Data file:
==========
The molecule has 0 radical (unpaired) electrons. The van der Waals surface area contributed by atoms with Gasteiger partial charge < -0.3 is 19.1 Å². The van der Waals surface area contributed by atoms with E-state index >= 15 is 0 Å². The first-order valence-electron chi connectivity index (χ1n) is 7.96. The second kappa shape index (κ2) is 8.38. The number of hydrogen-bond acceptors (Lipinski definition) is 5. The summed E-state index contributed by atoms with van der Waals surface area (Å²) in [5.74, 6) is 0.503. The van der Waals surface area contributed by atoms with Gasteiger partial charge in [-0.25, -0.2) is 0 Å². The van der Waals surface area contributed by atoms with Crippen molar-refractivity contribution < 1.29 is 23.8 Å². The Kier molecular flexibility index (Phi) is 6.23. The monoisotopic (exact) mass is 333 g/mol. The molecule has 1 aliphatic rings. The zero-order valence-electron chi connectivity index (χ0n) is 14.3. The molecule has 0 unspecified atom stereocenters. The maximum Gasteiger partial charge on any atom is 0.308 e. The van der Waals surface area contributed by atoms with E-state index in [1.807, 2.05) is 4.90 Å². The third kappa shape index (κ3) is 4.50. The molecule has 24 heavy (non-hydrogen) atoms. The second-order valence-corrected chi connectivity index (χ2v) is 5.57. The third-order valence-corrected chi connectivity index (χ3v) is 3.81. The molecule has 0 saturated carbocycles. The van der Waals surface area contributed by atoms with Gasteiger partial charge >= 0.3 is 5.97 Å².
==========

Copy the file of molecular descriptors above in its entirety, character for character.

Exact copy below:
The molecule has 0 radical (unpaired) electrons. The van der Waals surface area contributed by atoms with Gasteiger partial charge < -0.3 is 19.1 Å². The van der Waals surface area contributed by atoms with E-state index >= 15 is 0 Å². The first-order valence-electron chi connectivity index (χ1n) is 7.96. The second kappa shape index (κ2) is 8.38. The number of hydrogen-bond acceptors (Lipinski definition) is 5. The summed E-state index contributed by atoms with van der Waals surface area (Å²) in [5.74, 6) is 0.503. The van der Waals surface area contributed by atoms with Gasteiger partial charge in [-0.25, -0.2) is 0 Å². The van der Waals surface area contributed by atoms with Crippen molar-refractivity contribution < 1.29 is 23.8 Å². The Kier molecular flexibility index (Phi) is 6.23. The monoisotopic (exact) mass is 333 g/mol. The molecule has 1 aliphatic rings. The zero-order valence-electron chi connectivity index (χ0n) is 14.3. The molecule has 0 unspecified atom stereocenters. The maximum Gasteiger partial charge on any atom is 0.308 e. The van der Waals surface area contributed by atoms with E-state index in [1.807, 2.05) is 4.90 Å². The third kappa shape index (κ3) is 4.50. The molecule has 24 heavy (non-hydrogen) atoms. The second-order valence-corrected chi connectivity index (χ2v) is 5.57. The third-order valence-corrected chi connectivity index (χ3v) is 3.81. The molecule has 0 saturated carbocycles. The van der Waals surface area contributed by atoms with Gasteiger partial charge >= 0.3 is 5.97 Å².